For years, medical science has attempted to simplify depression and attribute it merely to a lack of serotonin. Increasingly, this idea is being disputed within the psychiatric, neurological and psychological communities. Numerous serious papers by well-respected scientists have been published doubting this theory. In fact, more recently, the whole basis of prescribing anti-depressants and the initial study called STAR*D has been called in question with some people referring to it as fraudulent (see below article from The Psychiatric Times)

So, what might be the real cause and how can it best be treated?

  1. The multi-chemical and multi-brain site theory: (see Havard Article below) – on the basis of brain mapping and scans such as a SPECT and other tools, scientists have been able to identify brain areas and multiple neurotransmitters that may be involved with depression. Whilst this is probably true, it does not take into account the ability of the mind to shape the brain!
  • Hereditary Factors: A number of studies have linked depression to a variety of gene expressions. However, this can seem very fatalistic and Bruce Lipton’s classic: The Biology of Belief strongly suggests that in general hereditary factors of physical and mental health require a “belief” environment to activate them.
  • Adverse Childhood Events and Trauma: Any psychotherapist will be able to testify to the truth of this – heal the earlier events (e.g. EMDR Therapy) and the depression often goes away.
  • Emotional Suppression and Not Meeting Needs: Emotional suppression involves holding back feelings sometimes to the point of complete dissociation so that feelings can no longer be felt. Alongside this there may be excessive people pleasing, negative self-talk, defense mechanisms and not meeting fundamental needs of communication, socializing, connecting, leisure time etc.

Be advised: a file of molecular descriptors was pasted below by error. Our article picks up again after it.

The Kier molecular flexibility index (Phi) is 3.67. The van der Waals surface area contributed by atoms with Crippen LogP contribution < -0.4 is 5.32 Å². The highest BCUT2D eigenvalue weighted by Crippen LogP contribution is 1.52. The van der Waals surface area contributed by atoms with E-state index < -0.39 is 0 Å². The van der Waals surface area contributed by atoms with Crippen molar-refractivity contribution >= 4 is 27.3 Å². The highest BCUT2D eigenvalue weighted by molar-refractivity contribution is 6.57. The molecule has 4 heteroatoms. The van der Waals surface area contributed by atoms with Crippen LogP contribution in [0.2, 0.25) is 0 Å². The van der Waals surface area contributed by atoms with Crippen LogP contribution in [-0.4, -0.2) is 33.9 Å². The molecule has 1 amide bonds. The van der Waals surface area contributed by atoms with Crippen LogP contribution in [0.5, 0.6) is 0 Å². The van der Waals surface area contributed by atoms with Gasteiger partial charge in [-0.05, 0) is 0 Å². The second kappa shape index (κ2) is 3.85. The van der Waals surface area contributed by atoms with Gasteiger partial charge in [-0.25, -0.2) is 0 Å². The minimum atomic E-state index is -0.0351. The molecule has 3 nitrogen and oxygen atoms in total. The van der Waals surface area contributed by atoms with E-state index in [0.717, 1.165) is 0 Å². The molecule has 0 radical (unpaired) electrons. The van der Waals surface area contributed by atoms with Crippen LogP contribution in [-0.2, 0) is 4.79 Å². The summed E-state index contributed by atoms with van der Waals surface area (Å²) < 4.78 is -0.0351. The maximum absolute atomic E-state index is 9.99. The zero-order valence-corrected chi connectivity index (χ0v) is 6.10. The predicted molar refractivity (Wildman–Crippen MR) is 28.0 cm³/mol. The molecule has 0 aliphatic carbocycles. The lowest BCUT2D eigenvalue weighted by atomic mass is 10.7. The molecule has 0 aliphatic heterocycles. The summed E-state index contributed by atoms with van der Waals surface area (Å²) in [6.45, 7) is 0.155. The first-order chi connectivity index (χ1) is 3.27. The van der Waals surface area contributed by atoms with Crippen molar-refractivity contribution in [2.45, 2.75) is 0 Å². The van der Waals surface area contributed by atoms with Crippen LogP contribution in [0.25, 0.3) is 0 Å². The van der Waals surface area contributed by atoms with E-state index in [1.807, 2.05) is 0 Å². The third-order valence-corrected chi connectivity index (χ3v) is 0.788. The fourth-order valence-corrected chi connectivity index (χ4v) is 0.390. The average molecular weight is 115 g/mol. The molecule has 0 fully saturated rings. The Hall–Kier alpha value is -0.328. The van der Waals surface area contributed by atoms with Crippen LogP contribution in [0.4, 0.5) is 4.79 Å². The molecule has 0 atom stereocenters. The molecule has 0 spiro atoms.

• Social and Environmental Factors: James Davies wrote an interesting book: Sedated (how modern capitalism created our mental health crisis) in which he points to how the causes of depression have been attributed to individuals but how the cause in many cases is linked to factors such as poverty, stress, living conditions, social and economic deprivation, unemployment etc
  • Gut Biome.  In recent years, considerable research has proven the link between our gut biome and our mental health. Dr William Davies – author of Super Gut – goes even further. He suggests that many people (as a result of antibiotics, poor eating habits etc) now have gut dysbiosis which results in the over population of the gut with bad bacteria and fungi or even the loss of important species of bacteria. In some cases the bacteria and fungi have migrated to the small intestine (SIBO and SIFO) from where they pass through the gut wall to organs such as the brain. He discovered he was able to alleviate depression and anxiety by repairing the gut wall and by introducing specific bacterial strains.
  • Inflammation: Inflammation is a natural response of the body to injury or infection. However, chronic inflammation can lead to a host of health problems, including depression 1. Inflammation can cause depression by affecting the brain’s neurotransmitters, which are responsible for regulating mood 1. A recent study found that individuals who have higher levels of a specific inflammatory marker known as C-reactive protein (CRP) are at a higher risk of developing depression within five years 1.
  • Specific Foods and Diet: We live in an age of obesity and diabetes, both which are significantly linked to depression and anxiety. Though controversial, some people have found that removing wheat from their diets significantly alleviates depression. Another obvious food (non-food) is sugar. I personally have seen numerous clients who were sugar addicts and who had been diagnosed with clinical depression or even bi-polar mood disorder, stop eating sugar only to find all their symptoms disappear.